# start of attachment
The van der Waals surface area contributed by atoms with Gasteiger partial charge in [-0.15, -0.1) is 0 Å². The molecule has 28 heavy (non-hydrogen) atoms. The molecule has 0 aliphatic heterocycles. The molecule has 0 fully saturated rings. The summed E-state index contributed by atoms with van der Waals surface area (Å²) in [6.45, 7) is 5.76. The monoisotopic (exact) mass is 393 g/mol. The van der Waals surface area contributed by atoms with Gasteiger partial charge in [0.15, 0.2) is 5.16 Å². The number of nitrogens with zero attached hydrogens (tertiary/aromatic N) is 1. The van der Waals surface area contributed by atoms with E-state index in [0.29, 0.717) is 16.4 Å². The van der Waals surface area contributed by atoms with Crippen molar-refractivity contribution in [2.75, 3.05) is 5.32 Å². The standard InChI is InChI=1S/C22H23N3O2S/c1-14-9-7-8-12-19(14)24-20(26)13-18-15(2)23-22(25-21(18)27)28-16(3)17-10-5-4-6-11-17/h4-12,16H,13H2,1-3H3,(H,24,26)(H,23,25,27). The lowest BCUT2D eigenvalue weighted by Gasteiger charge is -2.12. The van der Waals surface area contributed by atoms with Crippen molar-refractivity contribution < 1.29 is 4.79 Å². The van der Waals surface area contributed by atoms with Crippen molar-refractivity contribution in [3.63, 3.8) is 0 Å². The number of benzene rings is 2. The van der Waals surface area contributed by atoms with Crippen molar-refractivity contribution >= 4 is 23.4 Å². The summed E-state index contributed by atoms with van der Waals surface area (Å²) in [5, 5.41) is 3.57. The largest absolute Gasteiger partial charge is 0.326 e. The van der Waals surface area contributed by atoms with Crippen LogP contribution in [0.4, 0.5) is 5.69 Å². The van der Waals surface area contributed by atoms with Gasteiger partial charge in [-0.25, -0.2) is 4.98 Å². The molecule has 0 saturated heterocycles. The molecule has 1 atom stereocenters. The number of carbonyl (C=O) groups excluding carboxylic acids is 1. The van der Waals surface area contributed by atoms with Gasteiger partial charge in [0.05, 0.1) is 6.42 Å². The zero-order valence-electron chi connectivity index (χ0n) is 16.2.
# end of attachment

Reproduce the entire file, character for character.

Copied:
The van der Waals surface area contributed by atoms with Gasteiger partial charge in [-0.15, -0.1) is 0 Å². The molecule has 28 heavy (non-hydrogen) atoms. The molecule has 0 aliphatic heterocycles. The molecule has 0 fully saturated rings. The summed E-state index contributed by atoms with van der Waals surface area (Å²) in [6.45, 7) is 5.76. The monoisotopic (exact) mass is 393 g/mol. The van der Waals surface area contributed by atoms with Gasteiger partial charge in [0.15, 0.2) is 5.16 Å². The number of nitrogens with zero attached hydrogens (tertiary/aromatic N) is 1. The van der Waals surface area contributed by atoms with E-state index in [0.29, 0.717) is 16.4 Å². The van der Waals surface area contributed by atoms with Crippen molar-refractivity contribution in [2.75, 3.05) is 5.32 Å². The standard InChI is InChI=1S/C22H23N3O2S/c1-14-9-7-8-12-19(14)24-20(26)13-18-15(2)23-22(25-21(18)27)28-16(3)17-10-5-4-6-11-17/h4-12,16H,13H2,1-3H3,(H,24,26)(H,23,25,27). The lowest BCUT2D eigenvalue weighted by Gasteiger charge is -2.12. The van der Waals surface area contributed by atoms with Crippen molar-refractivity contribution < 1.29 is 4.79 Å². The van der Waals surface area contributed by atoms with Crippen molar-refractivity contribution in [3.63, 3.8) is 0 Å². The number of benzene rings is 2. The van der Waals surface area contributed by atoms with Crippen molar-refractivity contribution >= 4 is 23.4 Å². The summed E-state index contributed by atoms with van der Waals surface area (Å²) in [5, 5.41) is 3.57. The largest absolute Gasteiger partial charge is 0.326 e. The van der Waals surface area contributed by atoms with Crippen LogP contribution in [0.4, 0.5) is 5.69 Å². The van der Waals surface area contributed by atoms with Gasteiger partial charge in [-0.25, -0.2) is 4.98 Å². The molecule has 0 saturated heterocycles. The molecule has 1 atom stereocenters. The number of carbonyl (C=O) groups excluding carboxylic acids is 1. The van der Waals surface area contributed by atoms with Gasteiger partial charge in [0.05, 0.1) is 6.42 Å². The zero-order valence-electron chi connectivity index (χ0n) is 16.2.